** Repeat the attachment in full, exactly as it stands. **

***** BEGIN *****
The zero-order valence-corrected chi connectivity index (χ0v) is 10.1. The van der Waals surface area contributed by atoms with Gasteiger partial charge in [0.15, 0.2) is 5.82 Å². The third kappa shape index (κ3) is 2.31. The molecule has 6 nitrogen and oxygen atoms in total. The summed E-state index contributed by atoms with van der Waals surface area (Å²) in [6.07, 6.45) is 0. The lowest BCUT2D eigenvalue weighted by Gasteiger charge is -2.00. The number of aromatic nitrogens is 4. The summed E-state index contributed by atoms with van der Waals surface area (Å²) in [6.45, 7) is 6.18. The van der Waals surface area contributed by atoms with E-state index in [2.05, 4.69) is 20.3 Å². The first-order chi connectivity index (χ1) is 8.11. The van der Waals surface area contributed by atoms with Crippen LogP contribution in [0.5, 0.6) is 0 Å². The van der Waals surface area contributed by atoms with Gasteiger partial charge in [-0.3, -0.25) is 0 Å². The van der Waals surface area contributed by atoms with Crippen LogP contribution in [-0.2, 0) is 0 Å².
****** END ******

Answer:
The zero-order valence-corrected chi connectivity index (χ0v) is 10.1. The van der Waals surface area contributed by atoms with Gasteiger partial charge in [0.15, 0.2) is 5.82 Å². The third kappa shape index (κ3) is 2.31. The molecule has 6 nitrogen and oxygen atoms in total. The summed E-state index contributed by atoms with van der Waals surface area (Å²) in [6.07, 6.45) is 0. The lowest BCUT2D eigenvalue weighted by Gasteiger charge is -2.00. The number of aromatic nitrogens is 4. The summed E-state index contributed by atoms with van der Waals surface area (Å²) in [6.45, 7) is 6.18. The van der Waals surface area contributed by atoms with E-state index in [2.05, 4.69) is 20.3 Å². The first-order chi connectivity index (χ1) is 8.11. The van der Waals surface area contributed by atoms with Crippen LogP contribution in [0.5, 0.6) is 0 Å². The van der Waals surface area contributed by atoms with Gasteiger partial charge in [-0.3, -0.25) is 0 Å². The van der Waals surface area contributed by atoms with Crippen LogP contribution in [-0.2, 0) is 0 Å².